The latter lead Theresa May to adopt a "fog of war" strategy, illustrated by her (in)famous quote: "Brexit means Brexit". By keeping everyone in the dark about the details of the deal her government was pursuing, she was able to maintain the unity of her party. She knew that if she consulted the Parliament about the exact deal the UK should seek, the divisions would appear in broad daylight and she might lose her leadership. So instead she tried to bring a last-minute compromise which was meant to get her majority onboard by fear of the opposite result: Brexiteers would vote favourably to avoid staying longer under the EU rules, Remainers would vote favourably to avoid a no-deal Brexit. Needless to say, this strategy backfired spectacularly.


The original approach perhaps was flawed. Instead of negotiating smaller easy less controversial points and getting those passed early and often, before tackling bigger thornier issues, they decided to cobble everything together into one big bloated deal. There are advantages and disadvantages to this. But as relates to your question, the big disadvantage is that it can quickly get so complicated that it is impossible to keep updating everybody (or anybody eventually) about the details. It's just too much. This is why it appeared from those of us on the outside the May seemed to go 'silo', excluding even her own Brexit negotiators, and traveling to the EU over 50 times in total (24 trips to Brussels alone). She was away from Parliament often and attempting a broad highly detailed negotiation. It wasn't on purpose. It was just a natural result of the scale of what she was trying to do. She simply lost touch.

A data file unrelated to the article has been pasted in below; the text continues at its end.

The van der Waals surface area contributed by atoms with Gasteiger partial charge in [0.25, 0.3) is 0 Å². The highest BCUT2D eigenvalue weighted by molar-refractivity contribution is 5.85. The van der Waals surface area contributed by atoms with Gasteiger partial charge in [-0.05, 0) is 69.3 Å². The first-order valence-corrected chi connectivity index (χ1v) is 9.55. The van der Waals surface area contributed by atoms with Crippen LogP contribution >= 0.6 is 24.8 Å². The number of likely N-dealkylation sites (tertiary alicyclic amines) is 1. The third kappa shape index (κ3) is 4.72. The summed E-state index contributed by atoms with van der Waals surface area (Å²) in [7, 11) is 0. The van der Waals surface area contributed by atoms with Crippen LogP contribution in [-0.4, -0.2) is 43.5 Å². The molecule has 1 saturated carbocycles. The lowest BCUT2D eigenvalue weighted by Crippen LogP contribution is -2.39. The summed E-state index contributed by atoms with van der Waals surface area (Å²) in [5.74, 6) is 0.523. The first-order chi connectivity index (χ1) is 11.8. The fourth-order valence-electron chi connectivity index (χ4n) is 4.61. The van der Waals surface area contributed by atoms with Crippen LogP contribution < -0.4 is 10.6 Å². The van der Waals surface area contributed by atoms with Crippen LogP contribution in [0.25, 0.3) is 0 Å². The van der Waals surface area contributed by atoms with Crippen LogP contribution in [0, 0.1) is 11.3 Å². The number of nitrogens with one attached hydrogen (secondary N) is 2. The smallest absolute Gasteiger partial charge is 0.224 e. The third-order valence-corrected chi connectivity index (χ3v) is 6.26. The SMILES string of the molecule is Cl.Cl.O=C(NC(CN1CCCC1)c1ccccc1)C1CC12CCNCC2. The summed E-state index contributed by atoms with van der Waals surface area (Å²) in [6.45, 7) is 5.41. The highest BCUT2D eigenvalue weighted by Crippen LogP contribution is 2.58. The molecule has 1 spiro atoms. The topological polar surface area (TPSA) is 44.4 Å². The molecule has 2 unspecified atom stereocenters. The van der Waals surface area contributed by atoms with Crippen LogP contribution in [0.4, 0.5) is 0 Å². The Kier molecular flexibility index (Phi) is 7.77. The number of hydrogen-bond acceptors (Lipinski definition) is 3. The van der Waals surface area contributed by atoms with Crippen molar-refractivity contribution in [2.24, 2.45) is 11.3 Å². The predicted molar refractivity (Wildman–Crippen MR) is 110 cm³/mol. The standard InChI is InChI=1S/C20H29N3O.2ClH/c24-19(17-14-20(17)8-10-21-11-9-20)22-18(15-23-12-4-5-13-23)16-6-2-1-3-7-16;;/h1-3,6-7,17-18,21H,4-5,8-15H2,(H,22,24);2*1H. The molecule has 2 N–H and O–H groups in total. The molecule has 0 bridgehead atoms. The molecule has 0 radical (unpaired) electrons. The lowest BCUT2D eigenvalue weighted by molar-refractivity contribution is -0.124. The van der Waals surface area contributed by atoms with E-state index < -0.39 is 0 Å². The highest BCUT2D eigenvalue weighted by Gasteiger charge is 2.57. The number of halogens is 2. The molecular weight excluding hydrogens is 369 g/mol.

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    I'm not sure the EU would have agreed to split up the withdrawal negotiations into 'smaller, less controversial points' in the way you suggest. The structure and format of the negotiations was not something the UK could simply dictate. In fact, the EU was very assertive right at the start by saying: "The EU27 have discussed and this is how the negotiations must be conducted." The UK would probably have preferred to conduct withdrawal and trade discussion simultaneously, but the EU rejected that.
    – Time4Tea
    Commented Mar 27, 2019 at 18:10